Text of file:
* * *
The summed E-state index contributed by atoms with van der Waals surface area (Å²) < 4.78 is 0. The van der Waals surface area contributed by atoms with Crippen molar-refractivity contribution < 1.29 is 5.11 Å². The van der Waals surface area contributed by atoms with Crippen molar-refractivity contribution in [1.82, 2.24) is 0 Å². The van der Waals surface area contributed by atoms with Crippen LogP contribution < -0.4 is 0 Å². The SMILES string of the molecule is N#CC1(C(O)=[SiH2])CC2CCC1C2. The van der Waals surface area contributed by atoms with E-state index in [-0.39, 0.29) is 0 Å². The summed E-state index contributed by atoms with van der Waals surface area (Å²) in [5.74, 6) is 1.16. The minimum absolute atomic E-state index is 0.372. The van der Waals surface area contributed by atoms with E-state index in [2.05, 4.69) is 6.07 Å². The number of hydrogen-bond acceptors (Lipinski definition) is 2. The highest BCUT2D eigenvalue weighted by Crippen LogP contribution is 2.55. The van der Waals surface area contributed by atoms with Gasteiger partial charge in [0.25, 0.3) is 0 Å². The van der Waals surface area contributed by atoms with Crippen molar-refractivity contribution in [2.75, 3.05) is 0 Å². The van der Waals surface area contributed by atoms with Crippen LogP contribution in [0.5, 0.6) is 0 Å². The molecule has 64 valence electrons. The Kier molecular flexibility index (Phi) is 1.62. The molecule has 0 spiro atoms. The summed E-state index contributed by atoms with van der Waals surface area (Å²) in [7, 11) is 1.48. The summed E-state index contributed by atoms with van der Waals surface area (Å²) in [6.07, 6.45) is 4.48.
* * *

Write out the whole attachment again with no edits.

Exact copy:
The summed E-state index contributed by atoms with van der Waals surface area (Å²) < 4.78 is 0. The van der Waals surface area contributed by atoms with Crippen molar-refractivity contribution < 1.29 is 5.11 Å². The van der Waals surface area contributed by atoms with Crippen molar-refractivity contribution in [1.82, 2.24) is 0 Å². The van der Waals surface area contributed by atoms with Crippen LogP contribution < -0.4 is 0 Å². The SMILES string of the molecule is N#CC1(C(O)=[SiH2])CC2CCC1C2. The van der Waals surface area contributed by atoms with E-state index in [-0.39, 0.29) is 0 Å². The summed E-state index contributed by atoms with van der Waals surface area (Å²) in [5.74, 6) is 1.16. The minimum absolute atomic E-state index is 0.372. The van der Waals surface area contributed by atoms with E-state index in [2.05, 4.69) is 6.07 Å². The number of hydrogen-bond acceptors (Lipinski definition) is 2. The highest BCUT2D eigenvalue weighted by Crippen LogP contribution is 2.55. The van der Waals surface area contributed by atoms with Gasteiger partial charge in [0.25, 0.3) is 0 Å². The van der Waals surface area contributed by atoms with Crippen molar-refractivity contribution in [2.75, 3.05) is 0 Å². The van der Waals surface area contributed by atoms with Crippen LogP contribution in [0.5, 0.6) is 0 Å². The molecule has 64 valence electrons. The Kier molecular flexibility index (Phi) is 1.62. The molecule has 0 spiro atoms. The summed E-state index contributed by atoms with van der Waals surface area (Å²) in [7, 11) is 1.48. The summed E-state index contributed by atoms with van der Waals surface area (Å²) in [6.07, 6.45) is 4.48.